Everyone knows the gruesome and inhumane acts that Adolf Hitler did after being appointed chancellor of Germany in 1933. It marked as the time where Nazis tried to take over the world and impose their beliefs that Jews and Christians were an abomination of the earth that he eradicated most of Austria’s population who had a religion. He even stated that Christianity was a religion that was fitting for slaves, which already tells a lot about him.
Amidst the major population of Germany siding with Hitler, one Austrian resisted Hitler’s ideologies, and his name was Franz Jägerstätter. He was one of the few Germans that stood up to the wrongdoings of the Nazis and even gave his life, signifying how much he disagreed with them.
The Early Years of Franz Jägerstätter
Franz was born in Sankt Radegund, Upper Austria, a small village between Braunau am Inn and Salzburg. His mom was Rosalia Huber and Franz Bachmeier. As he grew up, everyone thought of him to be wild, but his daily life was nothing special than a usual Austrian peasant.
In 1936, Franz married a religious woman named Franziska Schwaninger. He took an interest in religion as his wife deeply inspired him. At that time, Franz began reading and studying the bible and even learning about the lives of saints. And when the German troops started to occupy Austria, he remained an anti-Nazi and never hid it from anyone. Franz joined the Third Order of Saint Francis on December 8, 1940, and managed to get a sacristan role at his local church, where he was delayed from military service four times.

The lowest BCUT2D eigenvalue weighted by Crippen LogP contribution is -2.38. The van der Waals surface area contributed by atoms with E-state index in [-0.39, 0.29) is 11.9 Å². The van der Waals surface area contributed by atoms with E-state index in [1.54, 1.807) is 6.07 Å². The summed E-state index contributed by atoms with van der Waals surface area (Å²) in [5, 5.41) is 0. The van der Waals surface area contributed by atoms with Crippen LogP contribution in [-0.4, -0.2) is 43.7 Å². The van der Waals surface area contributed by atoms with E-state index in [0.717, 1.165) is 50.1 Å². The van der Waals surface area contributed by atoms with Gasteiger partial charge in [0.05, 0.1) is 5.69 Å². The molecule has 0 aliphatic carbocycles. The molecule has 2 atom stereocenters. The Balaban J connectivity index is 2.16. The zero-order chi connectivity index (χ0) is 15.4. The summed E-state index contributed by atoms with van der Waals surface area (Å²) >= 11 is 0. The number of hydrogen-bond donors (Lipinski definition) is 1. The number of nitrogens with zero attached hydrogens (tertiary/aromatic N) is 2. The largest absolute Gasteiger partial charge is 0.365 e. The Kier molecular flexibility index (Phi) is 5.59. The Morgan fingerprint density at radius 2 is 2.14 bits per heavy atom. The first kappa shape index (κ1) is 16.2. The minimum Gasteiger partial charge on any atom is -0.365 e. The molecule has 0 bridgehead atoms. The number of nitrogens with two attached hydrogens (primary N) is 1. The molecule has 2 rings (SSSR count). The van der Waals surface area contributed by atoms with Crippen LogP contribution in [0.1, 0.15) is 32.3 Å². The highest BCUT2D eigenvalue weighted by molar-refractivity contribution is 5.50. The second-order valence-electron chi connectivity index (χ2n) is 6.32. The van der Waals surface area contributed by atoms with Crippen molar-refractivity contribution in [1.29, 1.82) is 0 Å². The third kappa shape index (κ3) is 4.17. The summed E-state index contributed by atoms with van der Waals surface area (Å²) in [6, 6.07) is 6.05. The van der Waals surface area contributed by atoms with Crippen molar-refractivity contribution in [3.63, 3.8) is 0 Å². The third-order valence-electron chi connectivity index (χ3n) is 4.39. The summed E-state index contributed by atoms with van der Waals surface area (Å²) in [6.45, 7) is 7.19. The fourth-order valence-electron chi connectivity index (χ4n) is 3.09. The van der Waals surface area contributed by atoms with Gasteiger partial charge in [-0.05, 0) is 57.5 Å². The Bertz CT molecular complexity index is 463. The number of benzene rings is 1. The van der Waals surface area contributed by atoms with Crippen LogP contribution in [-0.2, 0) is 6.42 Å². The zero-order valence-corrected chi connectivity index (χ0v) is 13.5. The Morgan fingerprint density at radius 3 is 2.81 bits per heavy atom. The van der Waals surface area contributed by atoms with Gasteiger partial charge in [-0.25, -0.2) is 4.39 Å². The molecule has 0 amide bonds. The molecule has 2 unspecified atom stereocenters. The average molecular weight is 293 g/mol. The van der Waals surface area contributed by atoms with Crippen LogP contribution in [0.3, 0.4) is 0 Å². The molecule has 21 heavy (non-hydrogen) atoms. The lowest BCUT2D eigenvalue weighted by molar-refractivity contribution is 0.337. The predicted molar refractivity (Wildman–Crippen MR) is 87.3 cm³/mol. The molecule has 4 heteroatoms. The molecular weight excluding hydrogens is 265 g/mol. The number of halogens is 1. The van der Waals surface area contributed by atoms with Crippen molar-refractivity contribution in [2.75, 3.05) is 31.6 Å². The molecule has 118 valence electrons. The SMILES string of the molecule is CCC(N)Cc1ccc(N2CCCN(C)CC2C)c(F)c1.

Unfortunately, he got drafted into the military on June 17, 1940, where he was enlisted into the German Wehrmacht in October and finished his field training at the Enns garrison. During his time in the military, he never accepted the Hitler oath, which he then returned home in 1941 since he was considered a farmer.
The Arrest and Death of Franz Jägerstätter
After countless delays, Franz Jägerstätter was called to serve in the military on February 23, 1943. He managed to stay alongside fighting for Nazi Germany, but he declared his conscientious objection when he entered the Wehrmacht garrison in Enns on March 1. He was even ignored for the position as a medic when he requested a transfer.
He was later arrested and taken to Linz remand prison and accused of Wehrkraftzersetzung, meaning he undermined military morale. He was sentenced to death for agitation in the military trial and executed by guillotine in the afternoon of August 9, age 36. And in June 2007, Pope Benedict XVI put out an apostolic exhortation declaring Franz Jägerstätter a martyr. He was beatified in a ceremony carried out at the New Cathedral in Linz by Cardinal José Saraiva Martins. You can celebrate his feast day on May 21, the day of his baptism.